Martin Lewis: How much should you save for your kids to go to university? (VIDEO)
Update January 2020: We now have a new how much should you save for your child to go to University calculator and my updated parental contribution briefing. Please go there as that’s more up to date than this blog.
This is a warning for parents of all teenagers. Now over 50% of our young people go on to university. And while you commonly hear that you don’t need to pay for that upfront, it’s no longer true - there is a hidden parental contribution.
So whether your young one is 13, 14, 15 or 16, if there is a chance they may need to go to university, the likelihood is you’re going to need to save for it. So I’ve put together a video to run you through how you can work out roughly how much cash you are going to need (based on the situation in England).
A full transcript of the video can be read below:
This is a warning for parents of all teenagers. Now over 50% of our young people go on to university. And while you commonly hear that you don’t need to pay for that upfront, it’s no longer true - there is a hidden parental contribution. So whether your young one is 13, 14, 15 or 16, if there is a chance they may need to go to university, the likelihood is you’re going to need to save for it. And what I want to do today is run you through how you can work out roughly how much cash you are going to need.
Now this isn’t about tuition fees. Tuition fees for first-time UK undergraduates are paid for them by the Student Loan Company and you only repay afterwards if you earn enough - you repay 9% of everything above £25,000 currently. So I’m not going to focus on that - what this is about is the cost of living while you’re there.
And students get a living loan too, but the thing they don’t tell you is it’s means tested, and therefore the gap between the full loan and the amount you get is effectively a parental contribution. Why a parental contribution? Because if they’re under 25, except in very rare circumstances, the means testing is based on family income which is a proxy for saying, “parental income”.
So yes, while they’re old enough to vote, old enough to marry, old enough to die for our country, students under the age 25 under the student finance system are not treated as independent adults.
Now the means testing is based on what’s called your residual income, which is effectively just the total family income before tax minus your pension contributions and a little adjustment if you’ve got another dependent child.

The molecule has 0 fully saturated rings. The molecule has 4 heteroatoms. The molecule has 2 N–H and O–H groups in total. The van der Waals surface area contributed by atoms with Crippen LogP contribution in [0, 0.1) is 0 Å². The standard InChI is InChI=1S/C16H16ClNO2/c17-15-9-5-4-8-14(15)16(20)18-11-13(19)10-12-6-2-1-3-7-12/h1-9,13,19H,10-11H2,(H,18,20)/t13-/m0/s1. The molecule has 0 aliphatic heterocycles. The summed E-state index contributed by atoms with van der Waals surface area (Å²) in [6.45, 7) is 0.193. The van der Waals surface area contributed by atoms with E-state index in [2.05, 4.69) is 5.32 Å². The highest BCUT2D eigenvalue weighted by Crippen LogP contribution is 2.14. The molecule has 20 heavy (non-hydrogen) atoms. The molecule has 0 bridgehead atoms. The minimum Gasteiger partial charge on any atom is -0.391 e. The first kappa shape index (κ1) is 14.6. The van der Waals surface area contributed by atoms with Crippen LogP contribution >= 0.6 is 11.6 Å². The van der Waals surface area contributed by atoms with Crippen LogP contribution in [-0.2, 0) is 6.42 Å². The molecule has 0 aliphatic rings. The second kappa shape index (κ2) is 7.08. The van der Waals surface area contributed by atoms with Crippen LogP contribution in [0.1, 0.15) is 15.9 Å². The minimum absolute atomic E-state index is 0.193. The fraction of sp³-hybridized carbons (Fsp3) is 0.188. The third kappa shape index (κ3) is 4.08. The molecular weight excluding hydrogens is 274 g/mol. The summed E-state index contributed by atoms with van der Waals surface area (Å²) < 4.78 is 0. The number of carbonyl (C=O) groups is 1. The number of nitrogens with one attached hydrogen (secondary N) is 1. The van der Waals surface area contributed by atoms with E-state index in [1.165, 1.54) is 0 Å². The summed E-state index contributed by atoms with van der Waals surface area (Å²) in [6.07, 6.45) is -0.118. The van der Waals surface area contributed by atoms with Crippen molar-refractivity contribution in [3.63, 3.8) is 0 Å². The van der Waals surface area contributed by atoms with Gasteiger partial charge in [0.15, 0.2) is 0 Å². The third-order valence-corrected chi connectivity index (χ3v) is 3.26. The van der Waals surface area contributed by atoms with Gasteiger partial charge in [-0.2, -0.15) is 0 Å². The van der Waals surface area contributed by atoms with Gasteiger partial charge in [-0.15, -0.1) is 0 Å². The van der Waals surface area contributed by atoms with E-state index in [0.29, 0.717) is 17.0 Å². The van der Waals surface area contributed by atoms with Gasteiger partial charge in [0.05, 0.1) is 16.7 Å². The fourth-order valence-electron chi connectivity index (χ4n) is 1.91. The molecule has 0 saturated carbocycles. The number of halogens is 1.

And the impact is huge; the amount of living loan the student gets is reduced from family income of £25,000 and by the time you reach around £60,000 depending on circumstances, the amount they get is halved.
Now you heard me say earlier this is hidden but some of you might know that it is means tested. My problem though is when students receive their living loan letter, it tells them the amount of loan you’re getting: "You’re going to get £5,000 for your living loan." What it doesn’t do though is tell them: "The full loan is £10,000. The reason you are only getting £5,000 is because of that means testing - the gap of £5,000 is effectively the parental contribution."
Now that doesn’t of course mean that all parents are going to be able to afford to give them that money, but at least if we had transparency and clarity on this, then you could have an open discussion with your student offspring - or if you are a student watching this, with your parents - and you could talk about it.
Parents come up to me when I’m doing my TV road shows and say things like: “They’re only getting a £6,000 loan, it’s nowhere near enough!” And they’re not aware that there is actually an official contribution that means they should be getting more.
Now even then that doesn’t mean that the full loan is enough but what we have to do is be honest here. Effectively, parents, you are expected to cough up. If you can’t, you can’t, but at least you need to know it. And by knowing now, if you’ve got teenage offspring, you can plan.
So how much should you be saving? Well if you want to look on the exact impact of the means testing on the living loan you can go to How much the Govt expects you to give your children for university.
But the truth is if you’ve got a 13 or 14 year old, it’s all a bit in the air, the numbers are going to change. So I’ve developed a rule of thumb; I’m going to base it on the living loan for students living away from home in London which is where you get the most and the contribution is the most because you don’t know what’s going to happen yet, so we should look at the worst-case or best-case scenario depending on how you look at it.
Roughly the maximum amount you would need to contribute at the moment based on the parental contribution - you can always give them more - is £5,000 a year. On a 3 year course that would be £15,000.
So if your family income is over around £60,000, start preparing to save £15,000. If your total family income is under £25,000, you don’t need to save anything. If your family income is in the middle, £45,000, you want to be saving around £7,500 for your kids to go to university.
Of course, your income could go up and the loans could go up, so this is just a rule of thumb. But I hope it gives you the scale of magnitude of the cash you will need, and if you’ve got a few years don’t try and pay for it all out of that income. If you can, save now. Good luck!